In November, Commissioners approved another request for timeline extension on the Broad Beach Restoration Project, marking the sixth extension since the project was permitted in 2015. On Thursday, Commission staff responded to Surfrider and others’ objections to the extension. Surfrider urged the Commission to require the applicant to report out on the project progress publicly within 6 months so that the Commission could consider whether circumstances have changed that affect coastal access and recreation policies of the Coastal Act. The Broad Beach Restoration Project involves the movement of almost an acre of revetment that sits on public land, as well as beach fill and the development of a ‘springing access’ on top of the moved revetment that will improve beach access in the area. The project has been held up in litigation amongst the property owners, and now that it has not been even started for seven years Surfrider is concerned about the ultimate ability of the project to provide secure access and to compensate the public for many years of destroyed access and special dune habitat.

On Friday, the Commission also said farewell to Commissioner Carole Groom and Steve Padilla. Commissioner Groom will be retiring from public service after serving on the San Mateo Board of Supervisors since 2010 and on the Coastal Commission since 2012. Commissioner Steve Padilla won his election as state senator and will be moving on to Sacramento. We thank them for their many years of service to the coast!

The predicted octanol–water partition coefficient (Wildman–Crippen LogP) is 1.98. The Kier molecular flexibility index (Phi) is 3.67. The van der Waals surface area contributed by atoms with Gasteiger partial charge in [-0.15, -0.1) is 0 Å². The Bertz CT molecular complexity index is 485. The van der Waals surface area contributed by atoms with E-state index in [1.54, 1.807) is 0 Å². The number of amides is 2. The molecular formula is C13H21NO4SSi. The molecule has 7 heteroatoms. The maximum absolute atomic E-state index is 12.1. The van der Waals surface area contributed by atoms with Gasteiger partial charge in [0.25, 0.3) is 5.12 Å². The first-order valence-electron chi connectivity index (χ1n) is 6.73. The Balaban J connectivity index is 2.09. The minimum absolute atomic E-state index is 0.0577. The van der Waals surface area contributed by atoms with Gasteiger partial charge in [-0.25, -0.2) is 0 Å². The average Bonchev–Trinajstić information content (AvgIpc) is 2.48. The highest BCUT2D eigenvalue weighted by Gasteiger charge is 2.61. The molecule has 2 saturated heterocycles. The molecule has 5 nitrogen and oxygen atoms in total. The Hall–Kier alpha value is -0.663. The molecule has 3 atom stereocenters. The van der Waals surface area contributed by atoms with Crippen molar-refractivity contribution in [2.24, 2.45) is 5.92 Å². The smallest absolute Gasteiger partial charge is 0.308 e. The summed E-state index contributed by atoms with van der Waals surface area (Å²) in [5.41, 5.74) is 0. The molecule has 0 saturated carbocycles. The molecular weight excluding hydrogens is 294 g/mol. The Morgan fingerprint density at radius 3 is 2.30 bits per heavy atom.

Finally, the Commission approved an amendment to the 2023 meeting schedule to help reduce cost and save green house gas emissions. The Commission will hold two meetings in person, March and May. The February, April and June meetings will be held virtually to save around $120,000.


2021 California Coastal Commission Conservation Report Card

No other agency or legislative body holds as much responsibility for California’s beloved beaches as does the Coastal Commission; the Commission’s decisions, month after month, permit by permit, shape the use of our coast and, in the face of sea level rise, the future of our beaches. The California Coastal Commission Report Card strives to ensure that this responsibility is being met by offering a summary and analysis of the commission’s voting record throughout the year based on key high-priority, high-stakes coastal development projects and issues.

Find the 2021 California Coastal Commission Conservation Report Card here.


You can follow us on Twitter, YouTube and Facebook, too! As ever, thanks for your support and dedication to access, open space protection and coastal preservation! Please let us know of your coastal concerns – we must all work together to #SaveOurCoast!



ActCoastal Blog

TitleDate
November 2022 Hearing Report30 November 2022
October 2022 Hearing Report31 October 2022
September 2022 Hearing Report22 September 2022
2021 ActCoastal Conservation Report Card25 August 2022
August 2022 Hearing Report24 August 2022
... further results